As I mentioned in my previous blog: this work is another set of short stories: 'Ledra Street'. However this work is set in divided Cyprus (i.e. divided between Greece and Turkey). The setting of Ledra Street is particularly interesting, as this is a street which is divided in two within Nicosia - which is itself a unique example of a city divided between the two states since the Turkish intervention in 1974.
As such, this setting forms an interesting bridge between Western and Eastern 'Europe'. Having now finished Greece's "I'd Like", I have to say I have some similar misgivings as with the previous work: i.e. the stories included are very well written and engaging, but they reveal more about the psyche of the author than the wider setting of Cyprus.
That said, the title story is a telling tale of the division of this country; and some of the early stories really hit home in depicting a country which is both accessible to modern European tourists yet singularly divided because of its recent history. The story "Guided Tour" is particularly telling here, revealing the innermost thoughts of a Cypriot tour guide showing a group of British tourists the dividing wall between between Turkish and Greek Crypus. For the tourists it is a photo opportunity; for the guide it is both a chore and a painful reminder of how her country is divided. Having been on such a tour myself as a British tourist, I found this particular story especially disconcerting.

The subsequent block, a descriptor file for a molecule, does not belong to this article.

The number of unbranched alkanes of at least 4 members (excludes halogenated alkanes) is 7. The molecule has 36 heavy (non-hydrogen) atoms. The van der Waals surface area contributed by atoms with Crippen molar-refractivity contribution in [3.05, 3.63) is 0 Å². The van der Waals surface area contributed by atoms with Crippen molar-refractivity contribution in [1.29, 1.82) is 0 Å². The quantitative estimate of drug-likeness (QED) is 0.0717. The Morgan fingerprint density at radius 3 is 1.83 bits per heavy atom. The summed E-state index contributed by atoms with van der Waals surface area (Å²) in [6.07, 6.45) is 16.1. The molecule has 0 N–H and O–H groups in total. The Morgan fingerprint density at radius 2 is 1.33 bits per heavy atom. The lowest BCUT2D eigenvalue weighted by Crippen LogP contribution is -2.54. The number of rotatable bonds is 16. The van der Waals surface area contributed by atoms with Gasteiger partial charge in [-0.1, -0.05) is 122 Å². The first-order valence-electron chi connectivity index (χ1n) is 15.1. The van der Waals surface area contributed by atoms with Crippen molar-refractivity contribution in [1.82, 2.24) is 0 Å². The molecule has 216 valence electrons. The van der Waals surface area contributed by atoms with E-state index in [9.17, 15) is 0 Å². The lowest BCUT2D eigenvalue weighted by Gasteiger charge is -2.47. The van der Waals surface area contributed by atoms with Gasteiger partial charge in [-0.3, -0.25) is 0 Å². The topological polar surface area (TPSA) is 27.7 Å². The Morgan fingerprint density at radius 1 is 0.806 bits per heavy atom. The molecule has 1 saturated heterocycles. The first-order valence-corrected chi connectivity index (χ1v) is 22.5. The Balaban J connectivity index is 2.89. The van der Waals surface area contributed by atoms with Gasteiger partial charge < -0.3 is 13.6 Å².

I must say, however, that as the book progresses, Nora's satirical edge loses its sharpness; and the last few stories - which are much more experimental in form - seem to lose their political and cultural focus, becoming (as with the previous Greek set of short stories) more introspective and so less of an observation of contemporary Cyprus.
But that said, I am pleased to have come across this work; which I believe is generally representative of both the country and its current literary scene.
I should mention that these stories are all from the southern (i.e. Greek) part of Cyprus. I considered including a northern Cyprus work, but felt that as Turkey is next - and as much larger states such as Greece and Turkey themselves are only getting one representative book - this would be inappropriate for this site. I hope that choosing a work set in the divided city of Nicosia goes some way towards ameliorating this decision.
And so onto Turkey, with a recent work by Orhan Pamuk (the novel: "Snow") - a Turkish author who has deservedly gained success and accolades way beyond his native homeland - I have read the first couple of chapters and have to say I am hooked already. I shall post an update soon...